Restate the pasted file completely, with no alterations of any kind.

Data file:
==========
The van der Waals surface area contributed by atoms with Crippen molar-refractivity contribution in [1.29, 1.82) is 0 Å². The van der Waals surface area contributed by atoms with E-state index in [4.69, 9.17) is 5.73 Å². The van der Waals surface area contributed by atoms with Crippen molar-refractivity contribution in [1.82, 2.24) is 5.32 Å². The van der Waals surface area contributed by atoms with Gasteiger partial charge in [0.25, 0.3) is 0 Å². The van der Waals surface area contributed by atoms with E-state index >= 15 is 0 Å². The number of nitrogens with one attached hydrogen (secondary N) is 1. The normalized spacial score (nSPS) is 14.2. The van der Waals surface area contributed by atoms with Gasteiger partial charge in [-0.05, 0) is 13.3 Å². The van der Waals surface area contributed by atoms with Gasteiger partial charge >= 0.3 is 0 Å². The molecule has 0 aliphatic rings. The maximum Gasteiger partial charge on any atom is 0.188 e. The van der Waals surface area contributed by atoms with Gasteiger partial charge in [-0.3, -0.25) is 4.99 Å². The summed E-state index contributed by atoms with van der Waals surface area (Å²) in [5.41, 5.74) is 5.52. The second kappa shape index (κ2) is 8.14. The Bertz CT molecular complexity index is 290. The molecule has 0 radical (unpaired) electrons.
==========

The van der Waals surface area contributed by atoms with Crippen molar-refractivity contribution in [1.29, 1.82) is 0 Å². The van der Waals surface area contributed by atoms with E-state index in [4.69, 9.17) is 5.73 Å². The van der Waals surface area contributed by atoms with Crippen molar-refractivity contribution in [1.82, 2.24) is 5.32 Å². The van der Waals surface area contributed by atoms with Gasteiger partial charge in [0.25, 0.3) is 0 Å². The van der Waals surface area contributed by atoms with E-state index >= 15 is 0 Å². The number of nitrogens with one attached hydrogen (secondary N) is 1. The normalized spacial score (nSPS) is 14.2. The van der Waals surface area contributed by atoms with Gasteiger partial charge in [-0.05, 0) is 13.3 Å². The van der Waals surface area contributed by atoms with Gasteiger partial charge >= 0.3 is 0 Å². The molecule has 0 aliphatic rings. The maximum Gasteiger partial charge on any atom is 0.188 e. The van der Waals surface area contributed by atoms with Gasteiger partial charge in [-0.3, -0.25) is 4.99 Å². The summed E-state index contributed by atoms with van der Waals surface area (Å²) in [5.41, 5.74) is 5.52. The second kappa shape index (κ2) is 8.14. The Bertz CT molecular complexity index is 290. The molecule has 0 radical (unpaired) electrons.